How to get younger people to learn about wine? One way is to combine it with theatre and comedy. I wish I had been able to do this when I was first learning about wine.

Hardy’s (they of the mega-corporation) have launched a campaign called One Love Since 1853. Part of the campaign is a series of events around the UK being run by Chris Scott of ThirtyFifty (an innovative wine retailer/educator in his own right) which they are calling “sip-along theatrical productions”.

The brief says:

Hardys, known for its straight talking, no nonsense approach to wine, has teamed up with ThirtyFifty to devise a world first in ‘educational entertainment’ – a series of interactive comedy shows to teach people everything they need to know about wine in just 30 minutes!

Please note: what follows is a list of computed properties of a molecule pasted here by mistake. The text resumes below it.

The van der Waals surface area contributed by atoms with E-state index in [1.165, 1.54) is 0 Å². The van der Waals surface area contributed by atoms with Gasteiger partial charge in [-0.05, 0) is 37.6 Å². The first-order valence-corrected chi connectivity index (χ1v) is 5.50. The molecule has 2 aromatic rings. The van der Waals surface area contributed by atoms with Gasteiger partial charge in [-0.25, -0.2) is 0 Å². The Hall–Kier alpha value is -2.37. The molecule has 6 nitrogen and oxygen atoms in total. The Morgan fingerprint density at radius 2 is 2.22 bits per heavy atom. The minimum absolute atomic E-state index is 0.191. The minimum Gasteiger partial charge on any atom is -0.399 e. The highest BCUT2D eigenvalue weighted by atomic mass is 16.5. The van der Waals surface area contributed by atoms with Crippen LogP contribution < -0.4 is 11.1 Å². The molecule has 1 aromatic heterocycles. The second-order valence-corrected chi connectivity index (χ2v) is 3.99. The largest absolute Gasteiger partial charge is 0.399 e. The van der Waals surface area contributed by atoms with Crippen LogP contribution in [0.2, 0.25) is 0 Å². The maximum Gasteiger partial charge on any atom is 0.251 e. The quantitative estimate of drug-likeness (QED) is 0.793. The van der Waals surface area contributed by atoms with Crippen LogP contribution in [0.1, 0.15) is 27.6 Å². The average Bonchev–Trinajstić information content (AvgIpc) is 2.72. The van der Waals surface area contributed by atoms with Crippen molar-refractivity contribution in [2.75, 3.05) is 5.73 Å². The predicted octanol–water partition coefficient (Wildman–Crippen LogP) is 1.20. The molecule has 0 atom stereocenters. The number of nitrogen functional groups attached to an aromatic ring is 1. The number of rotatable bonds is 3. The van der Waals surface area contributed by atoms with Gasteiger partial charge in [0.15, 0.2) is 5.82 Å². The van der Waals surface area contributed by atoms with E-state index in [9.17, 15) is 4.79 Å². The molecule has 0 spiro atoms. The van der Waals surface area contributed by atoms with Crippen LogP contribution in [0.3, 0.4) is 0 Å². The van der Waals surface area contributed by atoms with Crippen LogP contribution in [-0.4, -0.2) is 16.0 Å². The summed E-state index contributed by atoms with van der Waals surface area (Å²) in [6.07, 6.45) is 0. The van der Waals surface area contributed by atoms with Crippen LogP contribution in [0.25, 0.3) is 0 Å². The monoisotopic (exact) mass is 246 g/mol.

One of the jokes is that it takes 2 hours (according to the site) to learn “everything they need to know .. in 30 minutes”, so I hope the other hour and a half is spent putting that knowledge into practice!

It is too late in the day to join in as the audience had to request tickets in advance, but one show is happening tonight (19 June 2008) in Manchester and there is a final event in Bristol (26th of June).

There could be tickets left, you never know, so head over to their sites and find out, or if you did attend one of the shows, please let us know how it was and what you learned.

[Update: Click here to read Eating Leeds' review of this event]

Social Drunking